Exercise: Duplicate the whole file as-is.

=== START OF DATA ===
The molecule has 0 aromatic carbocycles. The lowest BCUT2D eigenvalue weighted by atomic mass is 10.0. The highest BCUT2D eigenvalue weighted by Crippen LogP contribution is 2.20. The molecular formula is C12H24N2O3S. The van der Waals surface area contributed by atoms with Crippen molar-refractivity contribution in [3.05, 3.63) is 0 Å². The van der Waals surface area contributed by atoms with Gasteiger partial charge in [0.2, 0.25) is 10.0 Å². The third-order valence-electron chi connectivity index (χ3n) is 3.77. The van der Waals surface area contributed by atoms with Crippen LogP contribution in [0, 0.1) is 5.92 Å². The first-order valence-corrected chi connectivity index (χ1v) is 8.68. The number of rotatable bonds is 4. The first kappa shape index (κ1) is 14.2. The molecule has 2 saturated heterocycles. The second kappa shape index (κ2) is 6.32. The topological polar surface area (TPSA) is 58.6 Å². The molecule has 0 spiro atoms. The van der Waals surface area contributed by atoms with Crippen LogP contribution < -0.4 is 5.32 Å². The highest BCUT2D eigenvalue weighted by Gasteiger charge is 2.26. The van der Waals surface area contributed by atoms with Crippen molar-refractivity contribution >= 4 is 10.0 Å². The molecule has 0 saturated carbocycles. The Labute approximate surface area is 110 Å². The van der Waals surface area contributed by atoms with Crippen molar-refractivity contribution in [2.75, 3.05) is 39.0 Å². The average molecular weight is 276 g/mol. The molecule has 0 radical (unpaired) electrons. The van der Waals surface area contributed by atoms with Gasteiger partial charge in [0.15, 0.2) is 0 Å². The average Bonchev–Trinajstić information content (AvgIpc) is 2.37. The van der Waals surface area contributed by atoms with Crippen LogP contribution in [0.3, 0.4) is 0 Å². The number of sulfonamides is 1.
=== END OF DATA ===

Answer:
The molecule has 0 aromatic carbocycles. The lowest BCUT2D eigenvalue weighted by atomic mass is 10.0. The highest BCUT2D eigenvalue weighted by Crippen LogP contribution is 2.20. The molecular formula is C12H24N2O3S. The van der Waals surface area contributed by atoms with Crippen molar-refractivity contribution in [3.05, 3.63) is 0 Å². The van der Waals surface area contributed by atoms with Gasteiger partial charge in [0.2, 0.25) is 10.0 Å². The third-order valence-electron chi connectivity index (χ3n) is 3.77. The van der Waals surface area contributed by atoms with Crippen LogP contribution in [0, 0.1) is 5.92 Å². The first-order valence-corrected chi connectivity index (χ1v) is 8.68. The number of rotatable bonds is 4. The first kappa shape index (κ1) is 14.2. The molecule has 2 saturated heterocycles. The second kappa shape index (κ2) is 6.32. The topological polar surface area (TPSA) is 58.6 Å². The molecule has 0 spiro atoms. The van der Waals surface area contributed by atoms with Crippen LogP contribution < -0.4 is 5.32 Å². The highest BCUT2D eigenvalue weighted by Gasteiger charge is 2.26. The van der Waals surface area contributed by atoms with Crippen molar-refractivity contribution >= 4 is 10.0 Å². The molecule has 0 saturated carbocycles. The Labute approximate surface area is 110 Å². The van der Waals surface area contributed by atoms with Crippen molar-refractivity contribution in [2.75, 3.05) is 39.0 Å². The average molecular weight is 276 g/mol. The molecule has 0 radical (unpaired) electrons. The van der Waals surface area contributed by atoms with Gasteiger partial charge in [0.15, 0.2) is 0 Å². The average Bonchev–Trinajstić information content (AvgIpc) is 2.37. The van der Waals surface area contributed by atoms with Crippen LogP contribution in [0.3, 0.4) is 0 Å². The number of sulfonamides is 1.